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Adventures in playwriting 

AASU gives aspiring writers a shot with the 2010 New Play Festival

More than 250 submissions were received for Armstrong Atlantic State University’s 2010 Coastal Empire New Play Festival. Just three will be performed by the Masquers company this weekend.

“It’s a lot like gold–panning,” says theater instructor Eric Kildow, who read every single submitted script. “You are going to find a whole lot of truly, truly awful stuff. And then you find some stuff that needs a little bit of work, but you could maybe do something with it.

“And you find some really delightful stuff as well.”

Kildow, who whittled the big pile down to 30 scripts before passing the responsibility onto a team of judges, brainstormed the New Play Festival three years ago.

“The sad fact about it is that there are always going to be more scripts than there are production opportunities,” he explains. “So we tried to alleviate that a little bit, and do something that isn’t being done a whole lot in this region: New works.”

All three of the produced plays are one–acts, previously unpublished and unperformed. Submissions came from as far away as Russia and Australia.

The first ones to hit the circular file were those plays that required large casts or multiple set changes. “Those are things we are not really equipped to deal with,” Kildow says.

“Then, the first thing we do is work to recruit the directors. We look at students who have directed for the Masquers season before, or have just finished the directing class, so we have sort of an idea of the quality of their work.

"And then we look at people’s schedules; we sort of try to match it up by temperament as well.”

As with all AASU Masquers productions, the actors are chosen by audition.

Here are the works you’ll see this week in the Jenkins Hall theater:

It’s So Different Out There: Savannah’s Gabriel Ricard calls his two–person play “a throwback to a Twlight Zone kind of energy. It’s about two people – a guy and a girl – who live in a cage in the middle of nothingness. We don’t know anything about them except that they’ve been there for hundreds of years, and they really don’t know anything beyond their existence in this cage.”

Occasionally, the male character opens the door – but he doesn’t have the courage to venture outside. “One day, the girl says she’s had enough, she’s going through,” Ricard explains. “And the story takes off from there.”

The tale’s origin is just as peculiar. “My mother used to breed and sell rats,” says Ricard. “We literally had dozens of rat cages. In one of the cages lived this old rat, he was blind and crippled and pitiful. But somehow, some way, he could open his cage door. He would run around the living room, and scare the dog, and play in the dog food ... just have himself a time.

“And then he’d run back to his cage. He did that until he died.”

Hold: Brooklyn–based playwright Ruben Carbajal contributed this scathing dark comedy about a nameless man trying to get help through a suicide hotline. One operator after another – he keeps getting switched around – is rude, oblivious and argumentative, leaving the man (depressed over his recent divorce and the loss of a custody battle over his son) in worse shape than when he first placed the call.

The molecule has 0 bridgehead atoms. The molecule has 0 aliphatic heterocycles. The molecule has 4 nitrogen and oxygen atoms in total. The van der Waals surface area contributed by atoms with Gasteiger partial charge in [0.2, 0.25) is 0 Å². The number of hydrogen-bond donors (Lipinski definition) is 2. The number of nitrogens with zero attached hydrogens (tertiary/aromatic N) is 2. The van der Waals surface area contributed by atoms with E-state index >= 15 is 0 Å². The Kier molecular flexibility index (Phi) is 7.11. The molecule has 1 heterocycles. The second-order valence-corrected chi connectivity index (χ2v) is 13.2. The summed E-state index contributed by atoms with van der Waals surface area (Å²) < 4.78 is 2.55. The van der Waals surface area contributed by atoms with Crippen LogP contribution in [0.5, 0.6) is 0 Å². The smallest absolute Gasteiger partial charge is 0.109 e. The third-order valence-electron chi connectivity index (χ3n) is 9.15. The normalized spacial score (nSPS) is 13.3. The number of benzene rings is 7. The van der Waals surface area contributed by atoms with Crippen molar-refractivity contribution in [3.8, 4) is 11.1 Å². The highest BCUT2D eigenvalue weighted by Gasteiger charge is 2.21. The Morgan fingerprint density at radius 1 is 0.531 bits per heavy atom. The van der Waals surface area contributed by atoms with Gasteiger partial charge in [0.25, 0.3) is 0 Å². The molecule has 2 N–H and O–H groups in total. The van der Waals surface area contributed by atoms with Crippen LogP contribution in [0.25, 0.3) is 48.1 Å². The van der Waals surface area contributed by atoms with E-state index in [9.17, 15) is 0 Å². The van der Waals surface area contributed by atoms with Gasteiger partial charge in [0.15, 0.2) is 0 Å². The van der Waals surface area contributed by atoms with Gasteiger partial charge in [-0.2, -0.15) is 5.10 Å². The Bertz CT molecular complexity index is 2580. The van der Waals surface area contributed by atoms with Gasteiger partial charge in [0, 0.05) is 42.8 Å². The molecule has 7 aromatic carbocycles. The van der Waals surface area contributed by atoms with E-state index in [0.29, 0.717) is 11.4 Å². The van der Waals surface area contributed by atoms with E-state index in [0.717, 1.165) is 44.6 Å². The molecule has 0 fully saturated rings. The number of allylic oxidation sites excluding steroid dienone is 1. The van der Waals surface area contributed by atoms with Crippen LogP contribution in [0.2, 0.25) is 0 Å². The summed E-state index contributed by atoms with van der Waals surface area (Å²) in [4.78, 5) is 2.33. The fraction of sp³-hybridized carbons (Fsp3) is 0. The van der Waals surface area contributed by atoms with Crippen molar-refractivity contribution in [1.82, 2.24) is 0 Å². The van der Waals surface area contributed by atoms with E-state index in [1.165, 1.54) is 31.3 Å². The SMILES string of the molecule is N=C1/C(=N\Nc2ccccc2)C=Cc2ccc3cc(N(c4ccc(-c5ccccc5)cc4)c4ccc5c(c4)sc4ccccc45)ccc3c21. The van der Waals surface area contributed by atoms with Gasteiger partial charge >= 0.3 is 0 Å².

Ironically, another of Carbajal’s plays was produced at the 2009 AASU festival (the judges read each script without knowing the author’s name).

Breadcrumb Sins: It’s 1936, and a photographer on assignment from the Works Progress Administration is in South Georgia to shoot pictures of an Evangelical tent revival. “She ends up falling in love with the preacher’s wife,” says playwright Neeley Gossett.

“My family was Southern Baptist,” explains Gossett, who teaches English at Georgia Perimeter College in Atlanta. “I’ve grown up in the South and always just had that as part of my life.”

Gossett’s in the MFA program at Virginia’s Hollins College, studying (during the summer) to be a playwright. “Last summer, we were talking about what subjects can you tell the best that no one else can? So I was trying to figure out, what is the story of my life, and what do I have that I may able to tell better than somebody from another part of the country? Or somebody with a different experience?”

And so Breadcrumb Sins was born. “I’m sort of trying to find my own voice and write not necessarily from personal experience but from the area I come from. To see, with language, what I have that’s different from everybody else.”

In her play, the photographer is only making a stop in Georgia before heading south for the Everglades. The preacher’s wife, Gossett explains, therefore faces a dilemma: “Do I stay in the world I know, and that I know is safe, or do I take an adventure and go with something that I don’t know?”

2010 Coastal Empire New Play Festival

Where: Jenkins Hall, Armstrong Atlantic State University campus, 11935 Abercorn St.

When: At 7:30 p.m. April 29-30 and May 1; at 3 p.m. May 2

Admission: $10 (free for AASU staff, faculty, and students)

Information: (912) 344–2801

 

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Bill DeYoung

Bill DeYoung

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Bill DeYoung was Connect's Arts & Entertainment Editor from May 2009 to August 2014.

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